10. 75 FR 43840 - Inflation Adjustment of the Ordinary Maximum and Aggravated Maximum Civil Monetary Penalties for...

    Science.gov (United States)

    2010-07-27

    ...-17530; Notice No. 2] RIN 2130-ZA03 Inflation Adjustment of the Ordinary Maximum and Aggravated Maximum... remains at $250. These adjustments are required by the Federal Civil Penalties Inflation Adjustment Act [email protected] . SUPPLEMENTARY INFORMATION: The Federal Civil Penalties Inflation Adjustment Act of 1990...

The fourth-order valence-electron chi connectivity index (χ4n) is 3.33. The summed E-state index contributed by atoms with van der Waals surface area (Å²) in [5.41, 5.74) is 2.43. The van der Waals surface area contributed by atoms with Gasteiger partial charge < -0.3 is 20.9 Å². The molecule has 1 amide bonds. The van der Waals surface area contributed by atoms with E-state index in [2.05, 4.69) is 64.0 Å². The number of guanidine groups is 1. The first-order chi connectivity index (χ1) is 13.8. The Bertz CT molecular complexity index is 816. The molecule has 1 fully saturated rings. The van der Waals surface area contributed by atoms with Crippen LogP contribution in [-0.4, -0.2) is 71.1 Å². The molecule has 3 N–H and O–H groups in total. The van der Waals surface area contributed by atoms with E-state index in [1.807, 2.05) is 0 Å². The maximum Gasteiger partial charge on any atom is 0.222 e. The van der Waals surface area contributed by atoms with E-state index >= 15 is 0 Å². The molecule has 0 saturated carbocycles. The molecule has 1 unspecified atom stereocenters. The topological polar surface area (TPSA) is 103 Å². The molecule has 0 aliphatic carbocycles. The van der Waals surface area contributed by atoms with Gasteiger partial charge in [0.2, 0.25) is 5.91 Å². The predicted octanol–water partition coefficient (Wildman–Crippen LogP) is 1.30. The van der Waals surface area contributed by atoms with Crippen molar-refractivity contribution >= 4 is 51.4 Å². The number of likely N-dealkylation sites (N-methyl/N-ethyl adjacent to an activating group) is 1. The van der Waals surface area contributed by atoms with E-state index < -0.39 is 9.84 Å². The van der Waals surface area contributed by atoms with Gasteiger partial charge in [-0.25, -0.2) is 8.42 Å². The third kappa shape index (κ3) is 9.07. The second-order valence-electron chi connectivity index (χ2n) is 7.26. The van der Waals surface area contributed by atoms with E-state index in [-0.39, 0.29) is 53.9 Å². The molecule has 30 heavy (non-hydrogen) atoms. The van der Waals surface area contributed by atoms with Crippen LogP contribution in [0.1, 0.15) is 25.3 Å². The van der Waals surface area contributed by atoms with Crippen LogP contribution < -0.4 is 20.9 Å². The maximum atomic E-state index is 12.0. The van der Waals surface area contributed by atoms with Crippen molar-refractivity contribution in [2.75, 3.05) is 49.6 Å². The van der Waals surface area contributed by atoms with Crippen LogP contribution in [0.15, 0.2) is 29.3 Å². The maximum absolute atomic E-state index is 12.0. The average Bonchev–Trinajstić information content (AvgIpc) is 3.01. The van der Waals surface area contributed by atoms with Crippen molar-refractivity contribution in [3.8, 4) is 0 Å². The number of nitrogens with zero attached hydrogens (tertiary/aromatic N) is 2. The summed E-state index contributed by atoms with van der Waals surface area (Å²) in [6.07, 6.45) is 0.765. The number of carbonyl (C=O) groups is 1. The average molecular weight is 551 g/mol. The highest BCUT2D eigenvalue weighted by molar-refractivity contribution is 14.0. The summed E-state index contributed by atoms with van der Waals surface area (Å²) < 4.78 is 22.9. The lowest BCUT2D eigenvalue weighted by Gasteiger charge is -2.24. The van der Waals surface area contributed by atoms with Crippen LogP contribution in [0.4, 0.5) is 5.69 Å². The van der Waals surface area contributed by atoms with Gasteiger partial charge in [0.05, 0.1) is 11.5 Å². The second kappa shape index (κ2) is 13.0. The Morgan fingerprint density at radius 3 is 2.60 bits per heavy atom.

11. Moderate alcohol consumption aggravates high fat-diet induced steatohepatitis in rats

    Science.gov (United States)

    Background: Nonalcoholic steatohepatitis (NASH) develops in the absence of chronic and excessive alcohol consumption. However, it remains unknown whether moderate alcohol consumption aggravates liver inflammation in pre-existing NASH condition. Methods: Sprague-Dawley rats were first fed ad libitum...

  12. spv locus aggravates Salmonella infection of zebrafish adult by inducing Th1/Th2 shift to Th2 polarization.

    Science.gov (United States)

    Wu, Shu-Yan; Wang, Li-Dan; Xu, Guang-Mei; Yang, Si-di; Deng, Qi-Feng; Li, Yuan-Yuan; Huang, Rui

    2017-08-01